The human-centered design of good writing

Published on
13 June 2023
Marina Fokina
Marina Fokina
Senior Consultant
Hi, my name is Marina and I’m a design fiend.  

It’s tempting to cast design aside as something that’s mostly about aesthetics. Yet I am very much in the “design is not just what it looks like and feels like — design is how it works” camp (that’s a Steve Jobs quote, by the way).  

Thus, design becomes an immensely powerful tool that we must wield carefully, everything we do is an act of design. If you dig into the semantics of what it means “to design” something, you will find the following definition:

“To do or plan something with a specific purpose in mind”

The dinner you’re cooking for your family? An act of design. The holiday you’re planning with your best friend? An act of design. The report you’re writing about a big project at work? You guessed it — also an act of design. 

What’s more, in these examples you’re not just deliberately creating something new (the act of design), you are impacting people with your design decisions. So why not put a little human-centered design (HCD) lens on this creation and focus on the needs of the human(s) you’re doing it for? Dinner and holidays aside, what can HCD do for our report-writing? 

The design journey 

The first step in the HCD process is empathising with the people for whom you are designing. This empathy implies putting yourself in their shoes to understand what their needs might be. Who are you writing this report for? How will your findings impact their lives? What do they actually need to know (as opposed to what you want to offload on them)? What questions are they likely to have?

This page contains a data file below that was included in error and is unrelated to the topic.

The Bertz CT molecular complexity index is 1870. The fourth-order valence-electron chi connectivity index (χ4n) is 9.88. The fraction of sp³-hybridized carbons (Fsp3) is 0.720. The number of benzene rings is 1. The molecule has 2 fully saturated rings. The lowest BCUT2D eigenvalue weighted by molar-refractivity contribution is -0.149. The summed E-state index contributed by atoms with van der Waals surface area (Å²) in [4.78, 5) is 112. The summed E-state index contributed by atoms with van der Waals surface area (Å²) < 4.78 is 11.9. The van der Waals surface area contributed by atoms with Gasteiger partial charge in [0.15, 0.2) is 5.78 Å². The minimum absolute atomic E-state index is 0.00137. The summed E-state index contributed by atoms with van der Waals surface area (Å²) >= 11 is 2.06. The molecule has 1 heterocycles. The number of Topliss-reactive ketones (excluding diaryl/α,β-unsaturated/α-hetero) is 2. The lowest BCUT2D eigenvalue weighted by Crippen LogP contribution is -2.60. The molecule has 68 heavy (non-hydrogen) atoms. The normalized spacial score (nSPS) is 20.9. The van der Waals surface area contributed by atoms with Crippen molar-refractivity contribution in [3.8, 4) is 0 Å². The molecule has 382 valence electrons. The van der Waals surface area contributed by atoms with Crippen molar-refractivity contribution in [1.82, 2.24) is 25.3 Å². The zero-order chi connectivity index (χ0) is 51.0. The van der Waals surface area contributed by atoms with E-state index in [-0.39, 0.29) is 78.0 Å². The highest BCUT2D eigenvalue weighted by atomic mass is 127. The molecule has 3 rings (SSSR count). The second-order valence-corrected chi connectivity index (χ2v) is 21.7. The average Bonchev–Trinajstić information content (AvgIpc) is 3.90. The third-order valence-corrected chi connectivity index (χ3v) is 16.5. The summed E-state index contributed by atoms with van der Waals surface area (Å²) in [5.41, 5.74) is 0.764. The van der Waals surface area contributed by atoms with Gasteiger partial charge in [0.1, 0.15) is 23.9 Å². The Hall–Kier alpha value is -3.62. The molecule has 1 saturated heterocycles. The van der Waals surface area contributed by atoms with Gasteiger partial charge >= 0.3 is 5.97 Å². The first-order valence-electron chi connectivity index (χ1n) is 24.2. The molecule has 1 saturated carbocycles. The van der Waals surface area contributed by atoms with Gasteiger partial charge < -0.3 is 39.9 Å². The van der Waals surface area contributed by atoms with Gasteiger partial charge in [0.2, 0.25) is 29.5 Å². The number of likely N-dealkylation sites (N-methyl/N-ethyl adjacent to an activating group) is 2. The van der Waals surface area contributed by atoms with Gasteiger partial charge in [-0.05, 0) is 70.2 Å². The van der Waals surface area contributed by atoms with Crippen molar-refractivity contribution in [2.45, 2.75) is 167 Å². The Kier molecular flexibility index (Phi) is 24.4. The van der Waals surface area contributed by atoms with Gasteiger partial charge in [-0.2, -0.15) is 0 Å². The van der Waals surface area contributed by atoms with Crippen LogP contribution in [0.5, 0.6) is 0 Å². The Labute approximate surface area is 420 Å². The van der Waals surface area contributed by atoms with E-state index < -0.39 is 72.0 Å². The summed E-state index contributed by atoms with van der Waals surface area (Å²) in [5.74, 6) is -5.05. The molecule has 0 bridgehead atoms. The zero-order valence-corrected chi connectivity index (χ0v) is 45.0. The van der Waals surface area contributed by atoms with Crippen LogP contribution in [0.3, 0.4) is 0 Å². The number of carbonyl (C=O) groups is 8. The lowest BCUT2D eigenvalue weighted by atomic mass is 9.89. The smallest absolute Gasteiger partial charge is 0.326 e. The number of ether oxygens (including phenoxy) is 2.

Step two is reframing the problem, based on what you understood through the empathising.  After switching gears to consider the issue from the reader’s point of view, has your understanding of the task changed? You might have started out thinking your report needs to demonstrate your diligence, thoroughness and efficiency … But, thinking about it from the readers’ point of view, you come to realise that the challenge is better framed thus: “how might I empower my readers to make an informed decision about this topic while reducing their cognitive load”? 

I get a little shiver of excitement when I see a question like that. Diligence and thoroughness smells like tables, flowcharts and pages of Times New Roman. Empowerment and saving effort conjures images of infographics, pithy headlines, white space and bullet points!  

Asking the right question gets you halfway to a solution.

Reframing sets guard rails for phase 3 — ideation and solution design. This is where you go all out with your creative thinking, while staying focused on the purpose of what you set out to achieve.  

Once you’ve settled on ideas, it’s time to prototype and test. In report-writing this might mean showing a few infographic ideas to a colleague, getting a peer review on a proposed structure, or sense-checking your phrasing. You might go about it in different ways, but the key is to seek feedback early and expect to iterate to get to a truly impactful result. If you leave it too late, when you’ve invested lots of time and resource into crafting the perfect deliverable, it’s human nature to be open to changing page margins or a typo at most. 

Three key principles 

That’s how I apply an HCD approach to report writing. It might seem a bit convoluted, but it really boils down to three key principles: 

  1. Understand the needs of the future reader 
  2. Frame what you need to convey in terms of what the reader needs to know 
  3. Treat your writing as a product that is created through an iterative process 

For me, treating challenges great and small as human-centered design projects is an inspiring and empowering way of working. I hope you too might be curious to give the empathise-reframe-ideate-iterate loop a try some time to see whether you have a similarly rewarding experience.  

Can we help you solve an organisational problem using HCD? Get in touch, we’d love to help.

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